THIS is most Serious, a Police State is Emerging in Ireland.

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Alarm at rise in garda requests to detain people involuntarily in psychiatric care

The chief executive of the Mental Health
                  Commission, John Finnerty has sought a meeting with
                  Garda Commissioner Drew Harris (pictured) about the
                  matter. Photo: Gareth Chaney

The chief executive of the Mental Health Commission, John Finnerty has sought a meeting with Garda Commissioner Drew Harris (pictured) about the matter. Photo: Gareth Chaney

July 01 2021 02:30 AM UP DATED BY FRED BASSETT


The country’s mental health watchdog has expressed alarm at the rise in applications last year from gardaí to detain people in psychiatric care against their will.

It has prompted John Farrelly, the chief executive of the Mental Health Commission, to seek a meeting with Garda Commissioner Drew Harris about the matter, the agency’s annual report says.

It also highlights the use of mechanical restraint on some patients, including a young person, calling it “dehumanising”.

The report revealed that one of the “more alarming aspects of this year’s report relates to people who were detained against their will at in-patient centres”.

“The data from 2020 shows that, for the first time, the highest number of applications to involuntarily detain people came from An Garda Síochána. In all, there were 1,919 admission orders for involuntary detention from the community in 2020, with 32pc of these initiated gardaí.”

Mr Farrelly said: “This is extremely concerning to see and even more so given that it happened during Covid-19 when people who required treatment might have been even more vulnerable and an intervention by gardaí could have led to additional distress.

“Both the expert group that reviewed the 2001 Mental Health Act six years ago, and the current heads of bill to amend the same act recommend that the only person to sign applications for involuntary admission to an in-patient centre should be an authorised officer of the health service.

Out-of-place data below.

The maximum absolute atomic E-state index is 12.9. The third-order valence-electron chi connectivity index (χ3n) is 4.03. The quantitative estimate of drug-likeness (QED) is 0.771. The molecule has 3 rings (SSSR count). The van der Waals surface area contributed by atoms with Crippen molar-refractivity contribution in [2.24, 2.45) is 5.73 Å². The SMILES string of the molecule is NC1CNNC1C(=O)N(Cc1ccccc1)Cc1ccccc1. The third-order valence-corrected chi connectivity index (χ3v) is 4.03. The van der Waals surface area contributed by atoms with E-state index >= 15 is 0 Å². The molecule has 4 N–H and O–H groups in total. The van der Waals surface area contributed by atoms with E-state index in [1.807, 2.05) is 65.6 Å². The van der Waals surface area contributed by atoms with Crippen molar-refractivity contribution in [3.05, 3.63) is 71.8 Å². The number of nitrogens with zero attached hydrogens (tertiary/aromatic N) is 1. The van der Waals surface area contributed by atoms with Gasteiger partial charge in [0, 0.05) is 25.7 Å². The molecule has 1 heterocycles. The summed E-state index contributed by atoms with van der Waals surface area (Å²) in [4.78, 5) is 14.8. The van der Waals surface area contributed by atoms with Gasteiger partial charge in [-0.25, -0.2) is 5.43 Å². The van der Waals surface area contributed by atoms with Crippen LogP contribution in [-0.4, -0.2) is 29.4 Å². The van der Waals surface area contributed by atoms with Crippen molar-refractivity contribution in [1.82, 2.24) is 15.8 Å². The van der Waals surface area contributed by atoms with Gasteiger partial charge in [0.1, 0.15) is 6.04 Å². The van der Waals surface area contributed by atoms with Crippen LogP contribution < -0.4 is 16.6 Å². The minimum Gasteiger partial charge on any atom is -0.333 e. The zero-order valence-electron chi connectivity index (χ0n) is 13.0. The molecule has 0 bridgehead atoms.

“The thought process behind this is that it will have the effect of lessening the burden on families and carers, while it will also reduce the involvement of gardaí in the admission process.

“Instead, in every year since 2007, the lowest numbers of applications to detain someone against their will have come from the HSE’s authorised officers.

“It is abundantly clear, therefore, that this part of the act has never been properly implemented and this area needs particular focus and scrutiny ahead of the publication of the amended act.

“We acknowledge that funding and resources will be required, but this investment is imperative as we cannot allow these applications by gardaí to continue.”

Meanwhile, mental health inspector Dr Susan Finnerty expressed her concern about the introduction last year of mechanical restraint as a restrictive practice in services, and even more so given it was used to manage the behaviour of a young person.

The incident in question involved “the use of arm and leg restraints on a young person over a period of months.

“Mechanical restraint is traumatic, counter-therapeutic and dehumanising and has no place in a person-centred, recovery-focused mental health service, let alone in the care and treatment of a young person,” Dr Finnerty added.

It warned the pandemic highlighted the unsuitability of mental health buildings.

Many facilities are suffering from years of neglect and lack of funding, resulting in people with a mental illness living in or receiving treatment in unsuitable, run-down centres.

The report revealed that while physical restraint of patients fell, the number of times patients were secluded grew. Only 61pc of centres complied with seclusion rules.

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